Foreign immigration is largely stopped by 1924's restrictive, xenophobic law – opposed by young Brooklyn Congressman Emanuel Celler, who, as House Judiciary Chairman in 1965, would push through the relaxed immigration act that led to the waves of newcomers from all over the world, replacing older residents who fled the borough for the suburbs and Sun Belt.
Wallace discussed Brooklyn's important role in World War II and then its slow decline and deindustrialization as thousands of manufacturing jobs disappeared. Most of the older crowd in the audience, including myself, remember the nadir of the 1970s.
I can recall a primary challenger to the seeming borough-president-for-life plastering Brooklyn with posters that read "Abe Stark, We Love You – BUT BROOKLYN IS DYING!" He didn't win but nearly all of us agreed with his sentiments.
The "turnaround" of the 1980s with renewed gentrification was really very small-scale, Wallace said; for a good part of Brooklyn, the key economic engine was actually the illegal crack trade.
Unemployment surpassed 10% as late as the early 1990s; AIDS and TB rates rose 700% in parts of Brooklyn; the old ethnic rivalries among Jews, Irish, Italians and Germans disappeared as they all became "white" and the new tensions were racial.
Wallace reminded the audience of the racial tensions of the era, from the 1968 teachers' strike – we old-timers recall the name of Rhody McCoy, the most well-known Brooklynite of the day (he was head of the Ocean Hill-Brownsville school district) – to the 1991 Crown Heights disturbances and the racially-charged Bensonhurst murder of Yusuf Hawkins.
Brooklyn's recent revival is the result of the same forces that have always shaped its history, Wallace said: its relationship with Manhattan (as those who could no longer afford to live there moved across the river as gentrifiers), and more importantly, the foreign immigration which has brought the world here – so much so that Brooklyn is now the third largest Ecuadorean city in the world, after Quito and Guyaquil.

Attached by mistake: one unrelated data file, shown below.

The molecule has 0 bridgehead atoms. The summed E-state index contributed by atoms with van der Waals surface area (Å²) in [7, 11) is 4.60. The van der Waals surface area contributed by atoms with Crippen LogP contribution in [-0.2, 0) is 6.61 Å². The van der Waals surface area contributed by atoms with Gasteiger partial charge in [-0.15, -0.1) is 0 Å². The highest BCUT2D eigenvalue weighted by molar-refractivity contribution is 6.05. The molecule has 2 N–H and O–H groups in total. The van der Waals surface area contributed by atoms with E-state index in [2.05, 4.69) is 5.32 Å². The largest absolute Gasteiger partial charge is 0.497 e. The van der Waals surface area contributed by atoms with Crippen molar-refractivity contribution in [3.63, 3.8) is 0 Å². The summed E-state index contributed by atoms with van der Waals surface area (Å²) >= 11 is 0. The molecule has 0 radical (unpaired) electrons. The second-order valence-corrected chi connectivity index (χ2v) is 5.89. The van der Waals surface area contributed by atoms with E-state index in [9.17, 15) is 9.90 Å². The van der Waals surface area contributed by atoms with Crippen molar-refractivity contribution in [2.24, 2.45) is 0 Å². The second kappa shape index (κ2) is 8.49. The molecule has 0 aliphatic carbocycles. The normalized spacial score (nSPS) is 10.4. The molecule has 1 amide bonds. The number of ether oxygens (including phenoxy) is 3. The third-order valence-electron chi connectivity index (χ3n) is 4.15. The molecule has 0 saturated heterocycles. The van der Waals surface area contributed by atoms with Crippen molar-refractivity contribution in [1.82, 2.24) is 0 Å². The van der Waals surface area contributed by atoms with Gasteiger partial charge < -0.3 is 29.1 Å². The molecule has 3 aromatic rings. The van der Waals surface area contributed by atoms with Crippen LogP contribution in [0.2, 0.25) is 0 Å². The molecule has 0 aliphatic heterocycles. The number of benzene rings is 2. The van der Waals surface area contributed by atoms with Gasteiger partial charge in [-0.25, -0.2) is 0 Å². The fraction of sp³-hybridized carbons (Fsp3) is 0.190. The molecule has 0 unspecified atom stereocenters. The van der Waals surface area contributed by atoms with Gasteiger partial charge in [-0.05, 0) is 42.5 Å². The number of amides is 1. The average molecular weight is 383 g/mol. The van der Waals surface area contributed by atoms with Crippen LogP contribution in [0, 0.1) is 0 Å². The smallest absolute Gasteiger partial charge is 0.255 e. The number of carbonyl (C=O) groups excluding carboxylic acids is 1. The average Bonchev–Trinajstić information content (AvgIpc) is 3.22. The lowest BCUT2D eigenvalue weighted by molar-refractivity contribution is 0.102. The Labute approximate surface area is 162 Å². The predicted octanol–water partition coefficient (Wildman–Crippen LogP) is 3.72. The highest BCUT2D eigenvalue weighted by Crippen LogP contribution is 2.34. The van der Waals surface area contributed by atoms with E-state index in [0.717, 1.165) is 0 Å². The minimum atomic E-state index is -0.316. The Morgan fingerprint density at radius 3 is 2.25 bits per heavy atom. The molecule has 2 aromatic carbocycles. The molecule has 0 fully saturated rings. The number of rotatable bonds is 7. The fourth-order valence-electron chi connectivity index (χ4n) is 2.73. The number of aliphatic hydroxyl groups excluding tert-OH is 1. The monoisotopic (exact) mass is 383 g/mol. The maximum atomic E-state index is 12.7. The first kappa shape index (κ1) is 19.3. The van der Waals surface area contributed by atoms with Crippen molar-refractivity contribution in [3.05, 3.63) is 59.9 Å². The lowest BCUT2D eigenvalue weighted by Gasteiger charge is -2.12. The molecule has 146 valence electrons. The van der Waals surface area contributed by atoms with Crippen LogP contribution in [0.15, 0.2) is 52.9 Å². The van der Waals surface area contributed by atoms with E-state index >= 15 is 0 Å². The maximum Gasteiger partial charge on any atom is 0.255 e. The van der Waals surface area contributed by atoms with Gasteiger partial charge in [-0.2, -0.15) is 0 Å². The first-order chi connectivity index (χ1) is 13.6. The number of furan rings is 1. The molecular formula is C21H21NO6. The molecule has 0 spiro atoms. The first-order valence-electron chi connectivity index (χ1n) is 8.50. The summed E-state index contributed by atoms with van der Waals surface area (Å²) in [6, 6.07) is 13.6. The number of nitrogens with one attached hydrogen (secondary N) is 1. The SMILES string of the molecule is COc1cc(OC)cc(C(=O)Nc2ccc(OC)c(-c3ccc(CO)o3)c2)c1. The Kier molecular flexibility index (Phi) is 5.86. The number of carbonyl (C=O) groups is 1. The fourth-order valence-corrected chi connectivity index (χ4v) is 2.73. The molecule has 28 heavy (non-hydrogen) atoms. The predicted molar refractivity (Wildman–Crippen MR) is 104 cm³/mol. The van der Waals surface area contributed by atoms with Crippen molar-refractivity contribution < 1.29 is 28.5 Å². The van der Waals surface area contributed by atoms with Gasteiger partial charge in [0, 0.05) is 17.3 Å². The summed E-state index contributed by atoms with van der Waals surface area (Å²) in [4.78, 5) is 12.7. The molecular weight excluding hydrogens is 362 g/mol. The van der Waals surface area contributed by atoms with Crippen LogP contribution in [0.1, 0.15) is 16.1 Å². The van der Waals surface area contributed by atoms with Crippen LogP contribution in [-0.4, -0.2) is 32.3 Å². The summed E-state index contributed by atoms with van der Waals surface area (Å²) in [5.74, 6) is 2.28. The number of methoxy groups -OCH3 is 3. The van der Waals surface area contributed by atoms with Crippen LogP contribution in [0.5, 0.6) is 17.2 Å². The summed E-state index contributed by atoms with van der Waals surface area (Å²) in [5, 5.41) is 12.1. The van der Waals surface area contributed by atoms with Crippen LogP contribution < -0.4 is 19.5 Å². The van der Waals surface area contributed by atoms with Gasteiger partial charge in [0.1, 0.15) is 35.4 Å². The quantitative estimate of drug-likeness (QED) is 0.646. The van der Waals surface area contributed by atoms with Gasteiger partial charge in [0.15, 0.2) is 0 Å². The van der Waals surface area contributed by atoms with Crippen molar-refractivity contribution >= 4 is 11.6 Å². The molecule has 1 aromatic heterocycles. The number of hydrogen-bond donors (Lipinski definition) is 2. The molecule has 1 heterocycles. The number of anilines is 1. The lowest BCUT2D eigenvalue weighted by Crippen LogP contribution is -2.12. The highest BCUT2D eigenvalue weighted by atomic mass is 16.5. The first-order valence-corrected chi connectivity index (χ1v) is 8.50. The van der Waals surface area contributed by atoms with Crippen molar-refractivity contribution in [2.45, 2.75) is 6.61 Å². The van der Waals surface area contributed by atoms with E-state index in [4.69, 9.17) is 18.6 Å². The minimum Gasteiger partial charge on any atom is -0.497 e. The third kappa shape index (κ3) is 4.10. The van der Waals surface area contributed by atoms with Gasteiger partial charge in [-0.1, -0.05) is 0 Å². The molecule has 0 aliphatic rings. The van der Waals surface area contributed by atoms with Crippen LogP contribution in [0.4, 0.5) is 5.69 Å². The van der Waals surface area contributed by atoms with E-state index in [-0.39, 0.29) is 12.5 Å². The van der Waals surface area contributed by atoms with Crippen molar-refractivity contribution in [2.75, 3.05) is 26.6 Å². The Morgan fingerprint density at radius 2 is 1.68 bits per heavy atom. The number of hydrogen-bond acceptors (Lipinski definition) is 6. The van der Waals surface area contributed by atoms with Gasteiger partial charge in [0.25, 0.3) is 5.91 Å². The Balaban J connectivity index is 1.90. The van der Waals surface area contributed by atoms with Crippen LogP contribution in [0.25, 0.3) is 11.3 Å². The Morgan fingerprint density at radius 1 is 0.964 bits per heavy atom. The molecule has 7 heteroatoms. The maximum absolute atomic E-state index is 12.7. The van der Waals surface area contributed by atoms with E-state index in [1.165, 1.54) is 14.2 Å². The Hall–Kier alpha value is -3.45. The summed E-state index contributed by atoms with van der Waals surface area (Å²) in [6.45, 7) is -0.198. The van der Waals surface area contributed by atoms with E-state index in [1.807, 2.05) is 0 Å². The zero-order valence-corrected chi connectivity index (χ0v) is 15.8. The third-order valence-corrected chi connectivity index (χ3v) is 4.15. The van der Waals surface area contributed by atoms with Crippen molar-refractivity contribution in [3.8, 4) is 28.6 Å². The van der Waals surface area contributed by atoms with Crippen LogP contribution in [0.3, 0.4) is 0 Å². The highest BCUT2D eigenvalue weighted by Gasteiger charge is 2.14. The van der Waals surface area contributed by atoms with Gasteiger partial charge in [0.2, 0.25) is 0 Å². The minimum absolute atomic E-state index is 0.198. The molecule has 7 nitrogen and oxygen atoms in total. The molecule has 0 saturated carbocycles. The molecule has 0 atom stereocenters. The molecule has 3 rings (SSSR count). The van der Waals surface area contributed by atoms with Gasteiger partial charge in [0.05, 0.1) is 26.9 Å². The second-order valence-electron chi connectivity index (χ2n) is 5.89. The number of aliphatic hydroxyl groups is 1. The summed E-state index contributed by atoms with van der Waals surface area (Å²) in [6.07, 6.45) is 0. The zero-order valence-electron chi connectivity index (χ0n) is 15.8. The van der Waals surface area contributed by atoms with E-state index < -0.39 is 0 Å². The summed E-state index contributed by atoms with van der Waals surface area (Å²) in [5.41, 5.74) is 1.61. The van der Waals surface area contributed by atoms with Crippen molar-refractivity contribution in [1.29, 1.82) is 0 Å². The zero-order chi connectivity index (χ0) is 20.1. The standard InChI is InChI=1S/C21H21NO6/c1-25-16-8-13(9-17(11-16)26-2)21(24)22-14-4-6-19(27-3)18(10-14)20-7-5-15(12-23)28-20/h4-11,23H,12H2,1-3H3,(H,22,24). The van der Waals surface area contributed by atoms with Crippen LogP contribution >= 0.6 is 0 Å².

Wallace ended his talk by showing a variety of maps of Brooklyn's changed demographics. Especially interesting was a map of census tracts showing which groups dominated each little neighborhood, with many an amalgam like "black-white" or "Hispanic-Asian."
This map showed how the city's third large Chinese neighborhood is developing as Hispanic residents push Asians south of Sunset Park into Bensonhurst as Russians move east from Brighton Beach, setting up the Chinese-Russian "frontier" I've noticed by the signs when I take the bus along 86 Street.
What happened to the Italian-American Bensonhurst of my youth, depicted in "Saturday Night Fever"? Essentially, Wallace said, though it still exists, the Italian community has "aged out" and is leaving the area one way or another.
Wallace mentioned how along Ocean Parkway, the Syrian Jewish community lives alongside Muslims from Pakistan and Bangladesh; how Brooklyn's Mexican residents have formed councils not just to send money to their home cities but to have a role in how it is spent; how former all-white communities like Canarsie and adjacent areas like my old block are now largely black (mostly West Indian).
Given these "amazing juxtapositions" and that today's immigrant communities, unlike those of the past, are still very involved in their native countries, Wallace said that some may think it is odd that somehow World War IV has not broken out in the borough.